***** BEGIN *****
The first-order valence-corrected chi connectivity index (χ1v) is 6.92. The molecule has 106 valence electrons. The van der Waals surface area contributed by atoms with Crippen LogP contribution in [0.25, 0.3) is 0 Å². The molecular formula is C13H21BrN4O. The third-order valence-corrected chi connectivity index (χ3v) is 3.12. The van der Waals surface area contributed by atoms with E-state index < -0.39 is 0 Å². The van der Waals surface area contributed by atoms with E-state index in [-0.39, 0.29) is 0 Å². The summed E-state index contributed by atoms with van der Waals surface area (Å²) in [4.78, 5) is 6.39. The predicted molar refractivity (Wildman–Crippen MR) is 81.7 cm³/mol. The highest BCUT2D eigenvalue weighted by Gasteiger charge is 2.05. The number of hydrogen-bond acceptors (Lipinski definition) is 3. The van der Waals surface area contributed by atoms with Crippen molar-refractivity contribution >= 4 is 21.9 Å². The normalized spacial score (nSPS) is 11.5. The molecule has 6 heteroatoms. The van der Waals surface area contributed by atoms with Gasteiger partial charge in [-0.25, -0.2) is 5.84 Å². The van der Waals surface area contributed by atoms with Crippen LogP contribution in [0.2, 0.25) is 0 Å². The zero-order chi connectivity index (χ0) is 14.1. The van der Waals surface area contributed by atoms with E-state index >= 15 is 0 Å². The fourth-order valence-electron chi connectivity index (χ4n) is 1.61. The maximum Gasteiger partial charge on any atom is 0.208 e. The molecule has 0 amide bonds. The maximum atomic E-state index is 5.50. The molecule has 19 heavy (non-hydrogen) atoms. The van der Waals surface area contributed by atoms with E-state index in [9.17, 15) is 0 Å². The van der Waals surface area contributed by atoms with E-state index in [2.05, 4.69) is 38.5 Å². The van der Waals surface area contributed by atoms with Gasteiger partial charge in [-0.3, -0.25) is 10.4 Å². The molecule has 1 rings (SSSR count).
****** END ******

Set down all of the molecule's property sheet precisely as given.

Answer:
The first-order valence-corrected chi connectivity index (χ1v) is 6.92. The molecule has 106 valence electrons. The van der Waals surface area contributed by atoms with Crippen LogP contribution in [0.25, 0.3) is 0 Å². The molecular formula is C13H21BrN4O. The third-order valence-corrected chi connectivity index (χ3v) is 3.12. The van der Waals surface area contributed by atoms with E-state index < -0.39 is 0 Å². The van der Waals surface area contributed by atoms with E-state index in [-0.39, 0.29) is 0 Å². The summed E-state index contributed by atoms with van der Waals surface area (Å²) in [4.78, 5) is 6.39. The predicted molar refractivity (Wildman–Crippen MR) is 81.7 cm³/mol. The highest BCUT2D eigenvalue weighted by Gasteiger charge is 2.05. The number of hydrogen-bond acceptors (Lipinski definition) is 3. The van der Waals surface area contributed by atoms with Crippen molar-refractivity contribution >= 4 is 21.9 Å². The normalized spacial score (nSPS) is 11.5. The molecule has 6 heteroatoms. The van der Waals surface area contributed by atoms with Gasteiger partial charge in [-0.25, -0.2) is 5.84 Å². The van der Waals surface area contributed by atoms with Crippen LogP contribution in [0.2, 0.25) is 0 Å². The zero-order chi connectivity index (χ0) is 14.1. The van der Waals surface area contributed by atoms with E-state index >= 15 is 0 Å². The fourth-order valence-electron chi connectivity index (χ4n) is 1.61. The maximum Gasteiger partial charge on any atom is 0.208 e. The molecule has 0 amide bonds. The maximum atomic E-state index is 5.50. The molecule has 19 heavy (non-hydrogen) atoms. The van der Waals surface area contributed by atoms with E-state index in [9.17, 15) is 0 Å². The van der Waals surface area contributed by atoms with E-state index in [2.05, 4.69) is 38.5 Å². The van der Waals surface area contributed by atoms with Gasteiger partial charge in [-0.3, -0.25) is 10.4 Å². The molecule has 1 rings (SSSR count).